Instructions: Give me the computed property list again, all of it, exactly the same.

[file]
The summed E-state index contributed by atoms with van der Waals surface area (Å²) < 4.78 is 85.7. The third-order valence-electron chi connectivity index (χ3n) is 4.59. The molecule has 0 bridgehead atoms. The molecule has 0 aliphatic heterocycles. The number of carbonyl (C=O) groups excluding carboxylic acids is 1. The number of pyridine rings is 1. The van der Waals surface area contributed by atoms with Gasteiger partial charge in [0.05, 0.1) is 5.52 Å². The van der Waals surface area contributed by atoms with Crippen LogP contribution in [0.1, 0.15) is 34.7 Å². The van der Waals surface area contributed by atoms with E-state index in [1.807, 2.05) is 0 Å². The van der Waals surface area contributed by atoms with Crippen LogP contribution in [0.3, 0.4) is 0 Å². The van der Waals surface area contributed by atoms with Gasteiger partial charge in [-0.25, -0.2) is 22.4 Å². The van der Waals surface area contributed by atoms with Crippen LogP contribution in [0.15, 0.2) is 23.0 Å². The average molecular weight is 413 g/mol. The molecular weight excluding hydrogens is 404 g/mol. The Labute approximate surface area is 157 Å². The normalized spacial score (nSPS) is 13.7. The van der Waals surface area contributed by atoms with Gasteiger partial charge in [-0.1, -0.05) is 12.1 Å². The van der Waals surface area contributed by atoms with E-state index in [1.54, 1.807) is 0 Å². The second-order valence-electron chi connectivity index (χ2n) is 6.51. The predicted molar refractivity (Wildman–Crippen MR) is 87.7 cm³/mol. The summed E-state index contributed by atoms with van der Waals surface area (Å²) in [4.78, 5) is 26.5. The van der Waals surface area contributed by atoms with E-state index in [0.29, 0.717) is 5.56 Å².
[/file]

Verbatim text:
The summed E-state index contributed by atoms with van der Waals surface area (Å²) < 4.78 is 85.7. The third-order valence-electron chi connectivity index (χ3n) is 4.59. The molecule has 0 bridgehead atoms. The molecule has 0 aliphatic heterocycles. The number of carbonyl (C=O) groups excluding carboxylic acids is 1. The number of pyridine rings is 1. The van der Waals surface area contributed by atoms with Gasteiger partial charge in [0.05, 0.1) is 5.52 Å². The van der Waals surface area contributed by atoms with Crippen LogP contribution in [0.1, 0.15) is 34.7 Å². The van der Waals surface area contributed by atoms with E-state index in [1.807, 2.05) is 0 Å². The van der Waals surface area contributed by atoms with Crippen LogP contribution in [0.3, 0.4) is 0 Å². The van der Waals surface area contributed by atoms with Gasteiger partial charge in [-0.25, -0.2) is 22.4 Å². The van der Waals surface area contributed by atoms with Crippen LogP contribution in [0.15, 0.2) is 23.0 Å². The average molecular weight is 413 g/mol. The molecular weight excluding hydrogens is 404 g/mol. The Labute approximate surface area is 157 Å². The normalized spacial score (nSPS) is 13.7. The van der Waals surface area contributed by atoms with Gasteiger partial charge in [-0.1, -0.05) is 12.1 Å². The van der Waals surface area contributed by atoms with E-state index in [1.54, 1.807) is 0 Å². The second-order valence-electron chi connectivity index (χ2n) is 6.51. The predicted molar refractivity (Wildman–Crippen MR) is 87.7 cm³/mol. The summed E-state index contributed by atoms with van der Waals surface area (Å²) in [4.78, 5) is 26.5. The van der Waals surface area contributed by atoms with E-state index in [0.29, 0.717) is 5.56 Å².